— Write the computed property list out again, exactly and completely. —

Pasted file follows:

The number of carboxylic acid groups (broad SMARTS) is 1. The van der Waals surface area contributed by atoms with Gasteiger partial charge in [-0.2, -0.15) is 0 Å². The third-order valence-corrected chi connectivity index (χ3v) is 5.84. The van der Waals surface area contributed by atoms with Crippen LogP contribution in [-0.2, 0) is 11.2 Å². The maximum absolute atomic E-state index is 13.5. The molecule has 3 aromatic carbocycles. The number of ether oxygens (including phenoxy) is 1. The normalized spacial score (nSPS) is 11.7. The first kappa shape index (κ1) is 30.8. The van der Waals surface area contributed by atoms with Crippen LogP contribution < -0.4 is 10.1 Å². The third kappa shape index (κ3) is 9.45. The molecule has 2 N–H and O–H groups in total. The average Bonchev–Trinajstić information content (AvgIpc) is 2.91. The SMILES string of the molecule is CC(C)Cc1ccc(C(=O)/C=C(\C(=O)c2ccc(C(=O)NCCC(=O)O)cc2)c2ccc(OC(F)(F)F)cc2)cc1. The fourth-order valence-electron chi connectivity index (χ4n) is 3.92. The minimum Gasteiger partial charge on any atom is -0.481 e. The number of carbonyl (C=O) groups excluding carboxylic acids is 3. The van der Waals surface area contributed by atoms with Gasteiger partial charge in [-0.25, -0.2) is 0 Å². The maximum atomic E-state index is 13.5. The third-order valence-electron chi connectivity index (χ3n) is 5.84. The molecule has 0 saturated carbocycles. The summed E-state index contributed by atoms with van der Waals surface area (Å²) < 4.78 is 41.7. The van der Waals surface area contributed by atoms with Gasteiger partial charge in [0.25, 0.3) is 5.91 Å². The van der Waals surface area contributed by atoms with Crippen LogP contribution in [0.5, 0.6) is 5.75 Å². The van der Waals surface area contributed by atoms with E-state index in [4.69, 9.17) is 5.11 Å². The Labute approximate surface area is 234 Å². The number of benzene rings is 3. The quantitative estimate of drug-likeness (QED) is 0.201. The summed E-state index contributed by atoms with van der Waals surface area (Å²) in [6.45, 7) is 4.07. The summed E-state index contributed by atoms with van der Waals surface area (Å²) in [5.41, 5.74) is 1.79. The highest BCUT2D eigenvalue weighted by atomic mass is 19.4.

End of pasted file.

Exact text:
The number of carboxylic acid groups (broad SMARTS) is 1. The van der Waals surface area contributed by atoms with Gasteiger partial charge in [-0.2, -0.15) is 0 Å². The third-order valence-corrected chi connectivity index (χ3v) is 5.84. The van der Waals surface area contributed by atoms with Crippen LogP contribution in [-0.2, 0) is 11.2 Å². The maximum absolute atomic E-state index is 13.5. The molecule has 3 aromatic carbocycles. The number of ether oxygens (including phenoxy) is 1. The normalized spacial score (nSPS) is 11.7. The first kappa shape index (κ1) is 30.8. The van der Waals surface area contributed by atoms with Crippen LogP contribution < -0.4 is 10.1 Å². The third kappa shape index (κ3) is 9.45. The molecule has 2 N–H and O–H groups in total. The average Bonchev–Trinajstić information content (AvgIpc) is 2.91. The SMILES string of the molecule is CC(C)Cc1ccc(C(=O)/C=C(\C(=O)c2ccc(C(=O)NCCC(=O)O)cc2)c2ccc(OC(F)(F)F)cc2)cc1. The fourth-order valence-electron chi connectivity index (χ4n) is 3.92. The minimum Gasteiger partial charge on any atom is -0.481 e. The number of carbonyl (C=O) groups excluding carboxylic acids is 3. The van der Waals surface area contributed by atoms with Gasteiger partial charge in [-0.25, -0.2) is 0 Å². The maximum atomic E-state index is 13.5. The third-order valence-electron chi connectivity index (χ3n) is 5.84. The molecule has 0 saturated carbocycles. The summed E-state index contributed by atoms with van der Waals surface area (Å²) < 4.78 is 41.7. The van der Waals surface area contributed by atoms with Gasteiger partial charge in [0.25, 0.3) is 5.91 Å². The van der Waals surface area contributed by atoms with Crippen LogP contribution in [0.5, 0.6) is 5.75 Å². The van der Waals surface area contributed by atoms with E-state index in [4.69, 9.17) is 5.11 Å². The Labute approximate surface area is 234 Å². The number of benzene rings is 3. The quantitative estimate of drug-likeness (QED) is 0.201. The summed E-state index contributed by atoms with van der Waals surface area (Å²) in [6.45, 7) is 4.07. The summed E-state index contributed by atoms with van der Waals surface area (Å²) in [5.41, 5.74) is 1.79. The highest BCUT2D eigenvalue weighted by atomic mass is 19.4.